US President Barack Obama’s address to the UN General Assembly’s annual General Debate, as part of the opening of its 67th session, was very much focused on the ‘Arab world’ and the territories to which it translates geographically. As such, it was reminiscent of his corresponding speech last year, when he congratulated the citizens of ‘Arab Spring’ touched countries for driving a transition to new political regimes. Yesterday (25 September), however, if the area of focus was similar, the tone was more preoccupied and less laudatory. Obama expressed his concerns about mounting tensions in the region.
Opening his speech with a reference to Chris Stevens, the US ambassador killed recently in Benghazi, Libya, was not an innocent reference. Stevens was murdered in attacks allegedly committed by terrorists affiliated to Al Qaeda. In the meantime, riots spread across the Muslim world targeting US diplomatic missions – notably in Egypt and Tunisia – after the trailer of The Innocence of Muslims found a viral audience. Yesterday, Obama reiterated his criticism of the movie, talking about a “crude and disgusting video.” Yet, he also took a firm stance in defense of freedom of speech – even of blasphemy.
Through continuous references to an individual who “embodied the best of America”, later explained as the “belief that individuals should be free to determine their own destiny, and live with liberty, dignity, justice, and opportunity”, Obama once again made a clear stand for freedom, redrawing the dividing line between those promoting hateful speech versus “tolerance”. Additionally, he explained that cooperation would be endangered if unwelcome, criticizing the politics of hatred: “burning an American flag will do nothing to educate a child.”
Another source of concern for the US in the Middle East is linked to the Israeli-Palestinian crisis. On that issue, like Mitt Romney, Obama showed clear support for Israel’s right and legitimacy to exist. Yet the campaigning President also differed from his challenger: on 20 September, Romney had said a Palestinian state would be “an unmitigated diplomatic disaster.” His point was short but straightforward. Noting the difficulties of negotiations and concessions, he explained that the only possible solution resided in two independent entities, “a secure, Jewish state of Israel; and an independent, prosperous Palestine.”
Finally, Obama addressed the Syrian crisis. A much-expected theme ahead of the General Debate, it was also at the core of other speeches yesterday, notably that of French President, François Hollande. Heads of state were expected to react to declarations to the Security Council by the new Joint UN-Arab League Envoy, Lakhdar Brahimi, and to reports published over the summer on atrocities committed against civilians.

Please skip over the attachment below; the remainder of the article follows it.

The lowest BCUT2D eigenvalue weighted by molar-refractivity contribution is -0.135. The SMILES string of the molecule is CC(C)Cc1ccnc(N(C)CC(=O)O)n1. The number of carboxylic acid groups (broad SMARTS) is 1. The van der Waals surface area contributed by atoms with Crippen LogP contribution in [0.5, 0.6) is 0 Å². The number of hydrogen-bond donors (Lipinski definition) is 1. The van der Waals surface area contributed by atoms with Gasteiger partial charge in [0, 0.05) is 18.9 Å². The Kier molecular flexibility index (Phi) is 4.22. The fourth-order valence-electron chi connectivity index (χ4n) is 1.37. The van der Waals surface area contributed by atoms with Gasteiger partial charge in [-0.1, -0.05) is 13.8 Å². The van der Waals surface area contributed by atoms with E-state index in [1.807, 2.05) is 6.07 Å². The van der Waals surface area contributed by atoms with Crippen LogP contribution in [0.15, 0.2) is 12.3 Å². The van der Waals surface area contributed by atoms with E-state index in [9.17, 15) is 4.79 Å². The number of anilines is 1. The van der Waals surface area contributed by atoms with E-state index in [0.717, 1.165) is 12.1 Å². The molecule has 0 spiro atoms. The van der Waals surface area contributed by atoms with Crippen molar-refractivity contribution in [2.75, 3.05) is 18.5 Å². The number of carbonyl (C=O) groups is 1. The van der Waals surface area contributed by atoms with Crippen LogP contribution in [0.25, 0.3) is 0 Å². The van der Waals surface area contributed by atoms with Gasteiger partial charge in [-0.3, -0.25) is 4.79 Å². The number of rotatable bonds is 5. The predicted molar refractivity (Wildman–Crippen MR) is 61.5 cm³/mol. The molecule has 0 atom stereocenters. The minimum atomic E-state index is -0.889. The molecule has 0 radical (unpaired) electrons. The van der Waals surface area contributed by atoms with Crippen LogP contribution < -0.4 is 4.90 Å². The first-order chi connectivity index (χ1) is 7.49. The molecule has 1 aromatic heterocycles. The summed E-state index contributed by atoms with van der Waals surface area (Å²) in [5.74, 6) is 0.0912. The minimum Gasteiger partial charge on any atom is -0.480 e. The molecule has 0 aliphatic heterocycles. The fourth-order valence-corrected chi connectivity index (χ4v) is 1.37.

Taking over the role vacated by Kofi Annan, and briefing the Security Council for the first time since his appointment on 24 September, Brahimi explained that the conflict was worsening. He saw no immediate hope of ending the war after meeting representatives of both the opposition and current Syrian regime. The positioning of Obama on the matter was clear-cut as to al-Assad’s fate: “the future must not belong to a dictator who massacres his people.” He nevertheless also warned against “sectarian violence.”
Unavoidably linked to all other concerns was the question of Iran: the last specific regional point mentioned at the opening speech of the General Debate, it was nonetheless one deemed most threatening by the US government. Obama clearly stated that Iran was a threat not only to its neighbors – through the support it provided to the Syrian regime – but also to the security of the wider region and world more broadly. At the heart of this threat was the acquisition by Iran of nuclear weapons: “a nuclear-armed Iran is not a challenge that can be contained” explained Obama. He added, “the United States will do what we must to prevent Iran from obtaining a nuclear weapon.”
As Obama’s first mandate comes to an end, what was said – and not said – are indications of the legacy and warnings he will leave for his successor, be it himself or Romney. Conspicuous in its absence during his discussion of international security threats was Afghanistan, of which no specific mention was made for the first time in a decade. Apart from succinct references to international cooperation and the rest of the world, what was conveyed clearly was that the foreign policy concerns of the US are strongly linked to its relationship with the Muslim and Arab worlds, recalling the recurrent efforts by Obama to launch “a new beginning” with these countries and their inhabitants since his visit to Cairo in 2009.
Photo © UN Photo/Marco Castro